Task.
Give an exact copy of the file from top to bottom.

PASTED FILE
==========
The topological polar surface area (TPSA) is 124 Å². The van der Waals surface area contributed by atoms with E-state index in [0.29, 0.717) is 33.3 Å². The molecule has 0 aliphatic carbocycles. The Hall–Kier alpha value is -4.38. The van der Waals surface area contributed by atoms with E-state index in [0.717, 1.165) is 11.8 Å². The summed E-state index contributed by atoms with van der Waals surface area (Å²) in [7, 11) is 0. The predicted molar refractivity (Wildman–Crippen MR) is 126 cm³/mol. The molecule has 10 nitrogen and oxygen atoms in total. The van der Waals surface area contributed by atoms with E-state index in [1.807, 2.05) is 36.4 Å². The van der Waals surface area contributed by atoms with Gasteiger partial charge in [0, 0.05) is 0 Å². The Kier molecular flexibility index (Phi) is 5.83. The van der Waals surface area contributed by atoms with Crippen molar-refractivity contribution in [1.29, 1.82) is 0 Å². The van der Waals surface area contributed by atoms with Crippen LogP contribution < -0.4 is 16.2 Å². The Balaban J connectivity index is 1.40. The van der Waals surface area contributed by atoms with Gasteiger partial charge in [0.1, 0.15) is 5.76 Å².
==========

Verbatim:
The topological polar surface area (TPSA) is 124 Å². The van der Waals surface area contributed by atoms with E-state index in [0.29, 0.717) is 33.3 Å². The molecule has 0 aliphatic carbocycles. The Hall–Kier alpha value is -4.38. The van der Waals surface area contributed by atoms with E-state index in [0.717, 1.165) is 11.8 Å². The summed E-state index contributed by atoms with van der Waals surface area (Å²) in [7, 11) is 0. The predicted molar refractivity (Wildman–Crippen MR) is 126 cm³/mol. The molecule has 10 nitrogen and oxygen atoms in total. The van der Waals surface area contributed by atoms with E-state index in [1.807, 2.05) is 36.4 Å². The van der Waals surface area contributed by atoms with Gasteiger partial charge in [0, 0.05) is 0 Å². The Kier molecular flexibility index (Phi) is 5.83. The van der Waals surface area contributed by atoms with Crippen molar-refractivity contribution in [1.29, 1.82) is 0 Å². The van der Waals surface area contributed by atoms with Crippen LogP contribution < -0.4 is 16.2 Å². The Balaban J connectivity index is 1.40. The van der Waals surface area contributed by atoms with Gasteiger partial charge in [0.1, 0.15) is 5.76 Å².